Back To School

Well, most kids are back in school at this point and in our house schedules are returning to normal. I love my kids but those last couple weeks of summer were tough. Now that we are back to school, nutrition plays a key factor in our day-to-day, from a quick breakfast before the bus arrives to school lunches to making time to prepare and sit down for a family dinner each night. We have a 1st grader, 6th grader, a 7th grader, and a Freshman in high school, so a pretty broad range. 

Here are some of my thoughts to create a healthy, nutrition lifestyle from teens to 7 year olds. 

  1. With your teens, focus less on outcomes and more on the positive tasks each day.This can be tough, especially with a teenager. See if you can comment more on the daily accomplishments. “Love that you decided to grab a banana for a snack instead of potato chips.” The comments about outcomes, usually have to do with the way we look physically. It is really hard to control outcomes, especially for a teen. An example of what not to say would be “your skin would look better if you didn’t eat potato chips.”  

  2. As a general rule, if you have highly sugary, highly addictive, highly processed food in your house… sooner or later someone will eat them. Likewise, if you have whole foods that are nourishing and in-season in your house… sooner or later, someone will eat them.The fall is a great time to clean out the pantry and start fresh. Eventually, the kids will get hungry enough and they will only have one choice. Whatever is in the pantry will get eaten.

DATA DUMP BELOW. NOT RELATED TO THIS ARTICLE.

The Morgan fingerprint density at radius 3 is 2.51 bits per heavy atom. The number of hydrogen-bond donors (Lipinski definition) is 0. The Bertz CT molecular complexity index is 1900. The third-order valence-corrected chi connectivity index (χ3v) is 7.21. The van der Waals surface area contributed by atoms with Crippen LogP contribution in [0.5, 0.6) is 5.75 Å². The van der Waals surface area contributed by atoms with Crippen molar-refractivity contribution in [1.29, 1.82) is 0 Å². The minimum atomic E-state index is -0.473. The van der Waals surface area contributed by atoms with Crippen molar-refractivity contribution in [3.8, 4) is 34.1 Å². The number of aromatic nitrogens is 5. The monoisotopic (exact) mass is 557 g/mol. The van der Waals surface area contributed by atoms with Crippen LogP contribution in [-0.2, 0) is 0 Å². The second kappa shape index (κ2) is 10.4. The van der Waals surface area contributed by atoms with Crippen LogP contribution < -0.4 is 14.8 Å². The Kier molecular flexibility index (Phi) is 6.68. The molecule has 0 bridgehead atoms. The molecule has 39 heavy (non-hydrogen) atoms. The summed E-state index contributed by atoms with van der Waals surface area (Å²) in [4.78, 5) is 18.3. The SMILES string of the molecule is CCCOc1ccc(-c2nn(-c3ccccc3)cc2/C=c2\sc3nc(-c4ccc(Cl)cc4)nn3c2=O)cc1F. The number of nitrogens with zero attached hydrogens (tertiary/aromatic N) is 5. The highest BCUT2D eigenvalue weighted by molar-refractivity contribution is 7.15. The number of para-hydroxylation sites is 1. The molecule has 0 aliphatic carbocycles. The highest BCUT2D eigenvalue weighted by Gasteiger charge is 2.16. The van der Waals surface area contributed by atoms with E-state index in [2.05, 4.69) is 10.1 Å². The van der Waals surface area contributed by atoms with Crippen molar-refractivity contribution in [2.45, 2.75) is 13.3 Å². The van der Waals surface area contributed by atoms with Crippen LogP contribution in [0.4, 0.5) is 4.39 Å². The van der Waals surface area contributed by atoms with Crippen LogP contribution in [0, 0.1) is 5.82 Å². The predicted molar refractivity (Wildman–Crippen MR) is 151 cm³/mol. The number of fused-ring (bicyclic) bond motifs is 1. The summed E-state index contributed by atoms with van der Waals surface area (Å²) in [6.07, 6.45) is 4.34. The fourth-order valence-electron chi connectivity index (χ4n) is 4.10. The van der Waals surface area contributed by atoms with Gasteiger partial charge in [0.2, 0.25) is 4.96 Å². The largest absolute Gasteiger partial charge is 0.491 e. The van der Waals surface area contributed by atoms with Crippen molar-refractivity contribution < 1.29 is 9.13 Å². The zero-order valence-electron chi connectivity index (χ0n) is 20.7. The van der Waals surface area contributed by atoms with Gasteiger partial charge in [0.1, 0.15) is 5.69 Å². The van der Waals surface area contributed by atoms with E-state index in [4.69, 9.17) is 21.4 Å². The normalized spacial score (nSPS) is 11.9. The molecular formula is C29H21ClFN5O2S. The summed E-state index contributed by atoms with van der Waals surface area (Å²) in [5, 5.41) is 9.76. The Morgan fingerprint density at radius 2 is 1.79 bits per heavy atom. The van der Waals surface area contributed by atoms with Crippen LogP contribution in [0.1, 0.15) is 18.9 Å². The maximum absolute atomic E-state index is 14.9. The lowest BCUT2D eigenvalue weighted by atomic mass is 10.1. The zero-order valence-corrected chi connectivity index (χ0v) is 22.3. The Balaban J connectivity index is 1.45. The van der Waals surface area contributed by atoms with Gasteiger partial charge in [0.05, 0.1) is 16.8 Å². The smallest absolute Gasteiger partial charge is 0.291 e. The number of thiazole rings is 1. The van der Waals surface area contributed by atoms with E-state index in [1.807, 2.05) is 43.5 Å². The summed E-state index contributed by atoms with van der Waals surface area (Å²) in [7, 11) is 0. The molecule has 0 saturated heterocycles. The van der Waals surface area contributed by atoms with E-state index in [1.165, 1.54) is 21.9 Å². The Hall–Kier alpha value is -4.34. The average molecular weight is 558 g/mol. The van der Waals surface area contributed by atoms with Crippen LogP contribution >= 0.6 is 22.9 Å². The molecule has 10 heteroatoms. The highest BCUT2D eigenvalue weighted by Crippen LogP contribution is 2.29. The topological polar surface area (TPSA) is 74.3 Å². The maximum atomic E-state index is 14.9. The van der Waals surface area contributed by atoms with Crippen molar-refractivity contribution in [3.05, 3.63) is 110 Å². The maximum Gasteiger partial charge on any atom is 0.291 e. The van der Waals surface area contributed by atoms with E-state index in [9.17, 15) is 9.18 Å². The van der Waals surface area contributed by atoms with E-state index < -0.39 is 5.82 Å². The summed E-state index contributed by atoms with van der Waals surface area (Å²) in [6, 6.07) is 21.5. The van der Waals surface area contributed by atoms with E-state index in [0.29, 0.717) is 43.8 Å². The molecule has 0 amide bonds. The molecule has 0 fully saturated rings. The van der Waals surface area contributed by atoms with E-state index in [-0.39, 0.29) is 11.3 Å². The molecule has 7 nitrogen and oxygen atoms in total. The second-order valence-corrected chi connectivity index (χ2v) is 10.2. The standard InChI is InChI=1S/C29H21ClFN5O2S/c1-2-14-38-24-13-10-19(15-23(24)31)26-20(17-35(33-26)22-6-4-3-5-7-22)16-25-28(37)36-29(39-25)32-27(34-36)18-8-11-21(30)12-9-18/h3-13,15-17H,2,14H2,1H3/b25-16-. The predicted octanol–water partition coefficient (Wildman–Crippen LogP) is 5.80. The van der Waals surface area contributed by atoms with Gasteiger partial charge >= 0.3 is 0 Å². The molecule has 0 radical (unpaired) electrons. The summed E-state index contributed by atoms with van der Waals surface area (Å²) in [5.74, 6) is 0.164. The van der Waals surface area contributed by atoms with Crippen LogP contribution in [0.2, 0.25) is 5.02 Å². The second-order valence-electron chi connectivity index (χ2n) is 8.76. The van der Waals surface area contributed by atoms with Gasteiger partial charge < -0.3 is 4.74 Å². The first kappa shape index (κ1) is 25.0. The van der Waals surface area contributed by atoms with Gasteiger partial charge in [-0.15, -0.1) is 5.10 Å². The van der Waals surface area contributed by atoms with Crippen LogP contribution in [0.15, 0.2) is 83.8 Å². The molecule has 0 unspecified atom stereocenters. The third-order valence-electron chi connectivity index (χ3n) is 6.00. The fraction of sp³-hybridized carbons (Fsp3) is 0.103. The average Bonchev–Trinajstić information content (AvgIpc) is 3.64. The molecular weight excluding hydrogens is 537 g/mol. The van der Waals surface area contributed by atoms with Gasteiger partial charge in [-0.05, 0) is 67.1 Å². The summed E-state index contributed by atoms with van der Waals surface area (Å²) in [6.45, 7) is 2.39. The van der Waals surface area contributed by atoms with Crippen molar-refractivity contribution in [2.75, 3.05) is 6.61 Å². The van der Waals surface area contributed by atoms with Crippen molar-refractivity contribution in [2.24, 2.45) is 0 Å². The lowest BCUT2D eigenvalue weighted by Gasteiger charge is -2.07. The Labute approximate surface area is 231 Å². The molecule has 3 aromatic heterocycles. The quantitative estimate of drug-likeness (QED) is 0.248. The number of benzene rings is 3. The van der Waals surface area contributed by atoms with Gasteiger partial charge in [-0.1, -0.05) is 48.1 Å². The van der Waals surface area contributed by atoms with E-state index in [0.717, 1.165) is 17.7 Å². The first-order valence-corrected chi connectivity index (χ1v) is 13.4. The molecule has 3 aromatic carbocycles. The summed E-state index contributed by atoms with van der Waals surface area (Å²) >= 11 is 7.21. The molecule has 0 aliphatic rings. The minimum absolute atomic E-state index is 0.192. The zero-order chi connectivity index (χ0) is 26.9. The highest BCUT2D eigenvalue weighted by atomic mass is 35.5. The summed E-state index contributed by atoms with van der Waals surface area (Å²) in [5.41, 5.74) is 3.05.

3. It doesn’t have to be perfect.Show your kids that “just a little bit better” is how you make healthy choices. It’s not about never having cookies, it’s about having cookies that are homemade from more nutritious ingredients as opposed to store bought.  

  4. Family dinner!Get everyone around the table. This is our most important part of the day. Even if it’s just 15 minutes, we try to all sit down together. Each meal isn’t perfect, but we do the best we can. Honestly, this time is the glue that keeps us all together and connected and gives us the opportunity to make sure that everyone is doing ok. Again, it’s not often perfect, but we do the best to make it happen each night. If evenings are crazy for you with activities, try family breakfast!

  5. Prepare food.Show your kids that you can cook from scratch. Get them involved from a young age. You don’t have to cook gourmet dishes. Really, just cooking anything using whole foods teaches your kids about food and is time to connect. I’ve done this with all my kids and my teen now loves to bake and cook and she can do it on her own. She understands ingredients and gets the concept of scratch cooking and making things that are nourishing and that taste good. 

What are you doing to help your kids and family understand nutrition and make some changes to get better?

NutritionAaron Leventhal